Brandon and I just returned from a week away in the mountains of Pennsylvania with our college students, feasting on God's Word at our week-long student conference called Focus. It was a refreshing week for my soul, studying the book of Isaiah and communing with the Lord through the Psalms.
A perk of having Focus in the mountains of Pennsylvania is that there is limited cell phone service. I didn't realize how much my weary soul needed a break from my phone and a severed tie to social media until this past week. It was just me, Jesus, fellow staff workers and around one hundred and sixty college students engaging face-to-face. Honestly, I did not miss the hustle and distraction of my phone.
I've been thinking about phone usage lately and I keep seeing the subtle ways that it demands our attention and affections. It takes up our time, steals our joy, and robs the delight that we are meant to find in the Lord. A technological gift that can connect us to others for the purpose of loving them better actually hinders us from loving others well.
I didn't realize how much attention my phone demands until getting married. You would think that my attention would be focused on enjoying my first year of marriage with my husband, but sadly I can count the times Brandon has pointed out how my phone distracts me during moments of connection with him. I don't want a phone to get in the way of my marriage, and I don't want my phone to get in the way of ultimately communing and connecting with my God.
One of our staff workers gave a talk from Isaiah 42 this past week and he brought up how idols make demands upon us. He shared, "Idols do not die for you. They make you die for them." It struck me how true this is when it comes to enslavement to our phones. We could be sitting somewhere quietly trying to focus on a task, and we'll hear that familiar vibration, letting us know that someone just sent us a text. We'll sit there, trying to concentrate on our task while feeling the tug to look at our phone. It's amazing how easy it is to be lured into dying for an idol, particularly a cell phone.
There were several missionaries that came to visit and spoke at the conference this week, and one missionary spoke about being consecrated by God for particular missional purposes. He spoke about how God consecrates us and makes us holy for God's glory and purposes, but he also encouraged us to offer up our belongings to God to be consecrated.
He shared a story of the car he bought after college. He drove it to a cemetery and prayed over it, consecrating it to the Lord, and asking the Lord to not let a car come between his relationship with the Lord. As this man shared his story, I thought of my phone. Had I ever asked the Lord to consecrate this piece of technology that I use daily for His purposes? It was a new thought, and I prayed that God would keep my phone from getting in the way of my relationship with Him and to use it for His purposes.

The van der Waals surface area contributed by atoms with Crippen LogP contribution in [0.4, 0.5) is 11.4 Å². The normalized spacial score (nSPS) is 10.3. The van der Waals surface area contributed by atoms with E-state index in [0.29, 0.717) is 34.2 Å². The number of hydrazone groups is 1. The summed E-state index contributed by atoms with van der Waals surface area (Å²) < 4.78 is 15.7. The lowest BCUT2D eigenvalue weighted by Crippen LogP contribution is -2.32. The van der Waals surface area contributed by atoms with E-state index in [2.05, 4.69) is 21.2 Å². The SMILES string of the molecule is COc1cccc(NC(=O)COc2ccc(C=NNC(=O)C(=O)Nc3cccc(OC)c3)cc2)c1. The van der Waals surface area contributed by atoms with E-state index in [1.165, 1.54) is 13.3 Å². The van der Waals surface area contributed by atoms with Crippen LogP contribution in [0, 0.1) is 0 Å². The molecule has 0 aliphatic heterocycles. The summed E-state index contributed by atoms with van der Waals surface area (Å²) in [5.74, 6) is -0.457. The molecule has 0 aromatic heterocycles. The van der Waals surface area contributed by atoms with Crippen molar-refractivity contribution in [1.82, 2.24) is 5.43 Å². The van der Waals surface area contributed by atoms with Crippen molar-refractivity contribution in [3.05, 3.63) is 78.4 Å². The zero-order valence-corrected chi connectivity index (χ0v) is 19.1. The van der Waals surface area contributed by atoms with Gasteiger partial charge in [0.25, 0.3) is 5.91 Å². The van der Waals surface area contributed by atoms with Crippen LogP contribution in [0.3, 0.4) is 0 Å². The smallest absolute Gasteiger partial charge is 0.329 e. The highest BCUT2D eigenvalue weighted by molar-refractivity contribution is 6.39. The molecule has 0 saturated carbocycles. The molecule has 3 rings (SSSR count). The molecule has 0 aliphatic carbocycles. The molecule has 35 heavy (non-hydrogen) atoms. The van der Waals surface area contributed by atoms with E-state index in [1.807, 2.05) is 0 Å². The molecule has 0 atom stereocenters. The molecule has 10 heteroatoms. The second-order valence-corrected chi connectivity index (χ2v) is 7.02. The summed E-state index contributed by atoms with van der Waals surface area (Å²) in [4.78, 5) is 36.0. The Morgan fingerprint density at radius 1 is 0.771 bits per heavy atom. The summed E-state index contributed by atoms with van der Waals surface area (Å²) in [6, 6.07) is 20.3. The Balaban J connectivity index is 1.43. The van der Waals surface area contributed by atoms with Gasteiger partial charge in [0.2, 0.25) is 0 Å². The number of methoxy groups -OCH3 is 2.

I haven't been out of the mountains for more than twelve hours, and I already feel the pull and tug of my cell phone, beckoning me to find my life in it. However, if there's one thing that this week-long break from my phone showed me, it's that I enjoy the freedom of not being attached to my phone. It frees me to focus on loving people and communing with God. It helps me not to feel mentally divided or distracted, and my soul feels refreshed. Does your soul long for this too?
I'm learning how to use my phone for the Lord's glory and recognize the subtle ways that it makes unhelpful demands of me. I share this with you because I hope that you would consider looking for these subtle demands as well. My hope is that we would learn to use our phones in a way that honors God, and I'm realizing that taking a step back from it helps us to put its purpose in perspective.
Abundant life will never be found in our phones. Our phones regularly ask us to die for them and to give up our lives. But Jesus does something completely different. He died for us so that we may have abundant life (John 10:10). My prayer is that we would remember this every time we hear that familiar vibration from our phones, asking us to pick them up. We can have abundant life, and it's found in Jesus.
P.S. I'm reading a book called 12 Ways Your Phone Is Changing You. If you're struggling with the demands that your phone makes of you or want to learn more about how our phones affect our daily lives, this book might be a blessing to you too.
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